Hidden coves: the local beachy boltholes
So you’ve checked out Frinton’s candy-striped beach huts and ripped through Southend seafront with a toddler (and toffee apple) in tow. Now where? Here’s our inside-track on the county’s more secluded shores
Wedged between the weathered house boats of Mersea’s mudflats and the marshland causeway, ‘Monkey’ is a cracker of a beach that offers up myriad creeks to meander through as you unearth sun-bleached oyster shells from the caramel sands. Little ones will love the ample crabbing spots too, so bring a net, then head for nearby Company Shed or Oyster Bar for West Mersea’s signature dish: fresh, salty oysters served up with a hit of lemon and lashings of dry white wine.
A peaceful stretch of powdery sand, The Naze beach backs onto a crumbling set of cliffs that jut dramatically out into the sea and offer unrivalled views of the Essex coast. Often overlooked for neighbouring Walton-on-the-Naze, it’s a uniquely positioned spot for beach-goers keen to swap crowds for the Big Blue and boasts an eight-storey 18th century tower complete with art gallery, museum and tea room. Just be sure to bring a head for heights.
Home to Grayson Perry’s Turner-prize-winning ‘House for Essex’, Wrabness is a humble little corner in the north that deserves more coastal consideration. Set against the rolling hills of Manningtree, its generous slice of sandy coves hug a pretty stretch of the Stour Estuary and, dotted with rustic beach huts and a smattering of chalets on stilts, it’s not uncommon for passing dinghies to pull up on the sheltered shoreline for an impromptu picnic, adding a certain whiff of nostalgia to the sea breeze. Kids (and history buffs) might also want to give fossil foraging a go here: shark’s teeth and whale bones are common, prized finds.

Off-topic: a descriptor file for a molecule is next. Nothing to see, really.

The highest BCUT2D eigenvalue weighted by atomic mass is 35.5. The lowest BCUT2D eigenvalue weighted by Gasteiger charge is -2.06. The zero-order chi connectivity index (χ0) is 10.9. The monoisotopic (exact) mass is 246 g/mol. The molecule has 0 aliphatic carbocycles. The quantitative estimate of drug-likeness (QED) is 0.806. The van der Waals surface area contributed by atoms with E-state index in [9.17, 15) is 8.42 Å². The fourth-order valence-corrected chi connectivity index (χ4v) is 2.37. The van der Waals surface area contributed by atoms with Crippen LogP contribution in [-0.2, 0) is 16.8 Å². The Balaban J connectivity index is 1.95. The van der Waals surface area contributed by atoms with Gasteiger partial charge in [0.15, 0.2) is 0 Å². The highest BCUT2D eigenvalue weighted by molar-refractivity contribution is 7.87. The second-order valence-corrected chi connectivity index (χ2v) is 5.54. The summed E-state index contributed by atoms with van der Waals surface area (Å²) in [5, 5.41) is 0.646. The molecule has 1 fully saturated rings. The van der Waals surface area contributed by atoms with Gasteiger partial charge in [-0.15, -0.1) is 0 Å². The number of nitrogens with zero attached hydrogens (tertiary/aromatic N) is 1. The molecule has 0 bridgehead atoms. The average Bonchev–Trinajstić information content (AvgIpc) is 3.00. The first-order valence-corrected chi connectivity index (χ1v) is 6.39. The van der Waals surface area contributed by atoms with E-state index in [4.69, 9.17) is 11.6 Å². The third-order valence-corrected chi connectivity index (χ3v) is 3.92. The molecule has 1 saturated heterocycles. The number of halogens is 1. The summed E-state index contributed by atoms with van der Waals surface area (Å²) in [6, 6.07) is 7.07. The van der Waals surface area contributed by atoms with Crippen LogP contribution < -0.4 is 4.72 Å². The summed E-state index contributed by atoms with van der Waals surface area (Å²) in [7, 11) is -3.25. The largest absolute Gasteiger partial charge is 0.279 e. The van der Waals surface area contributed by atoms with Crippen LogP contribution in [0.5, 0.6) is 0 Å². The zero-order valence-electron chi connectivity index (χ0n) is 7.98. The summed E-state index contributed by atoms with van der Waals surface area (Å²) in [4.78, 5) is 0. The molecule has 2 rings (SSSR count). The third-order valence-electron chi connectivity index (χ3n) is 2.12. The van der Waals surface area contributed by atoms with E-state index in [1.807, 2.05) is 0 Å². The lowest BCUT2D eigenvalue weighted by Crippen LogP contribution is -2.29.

Freshwater lido? Check. Pastel wash of pretty beach huts along the prom? Check. Splash-friendly bay the little ones will love while you masterfully launch the stand-up paddle board? Jackpot! This hidden gem of a beach town may be just 10 miles south of Colchester town centre, but it’s a far cry from the overrun beaches of Clacton and often proves more popular with dinghy sailors than day trippers. Follow the curve of the bay round to the Brightlingsea Marsh nature reserve for the quietest coves and hidden sun traps.
Bathed in a cream crush of cockle shells, Bradwell’s small stretch of beach marks the point where River Blackwater meets the North Sea and it’s an atmospheric find. Overlooked by monasteries and chapels, oyster sheds and layers of salty grey mist, consider this your new go-to hideaway when the weather won’t play ball and you decide to embrace the drizzle anyway and walk the tides in peace.
Set against an industrial backdrop of Harwich harbour, Dovercourt’s swathe of toffee-coloured sand and shingle beaches are often overlooked for busier seaside resorts to the south, but there’s something to be said for this quiet, historic pocket of coastal Essex – not least, it’s lack of crowds. Head for the far end of the beach for views up to Cornwallis Battery and Beacon Hill Fort, or trek out to the two Victorian lighthouses at low tide. Oh, and there’s always the resident seals of nearby Hamford Water National nature reserve to say hello to.
East beach serves up a prime golden-sand stretch for Southend Pier swervers. Think gentle lapping waves for paddling pooches (restrictions apply), buckets and spades galore, and a smattering of ice-cream vendors for that 11am gelato fix. In fact, you can get two out of three (no pooches, sadly) at Shoeburyness institution, Uncle Tom’s Cabin. Fancy burning off that Cornetto afterwards? The beach also has a thriving community of kite surfers, so strap yourself in and fly like the wind.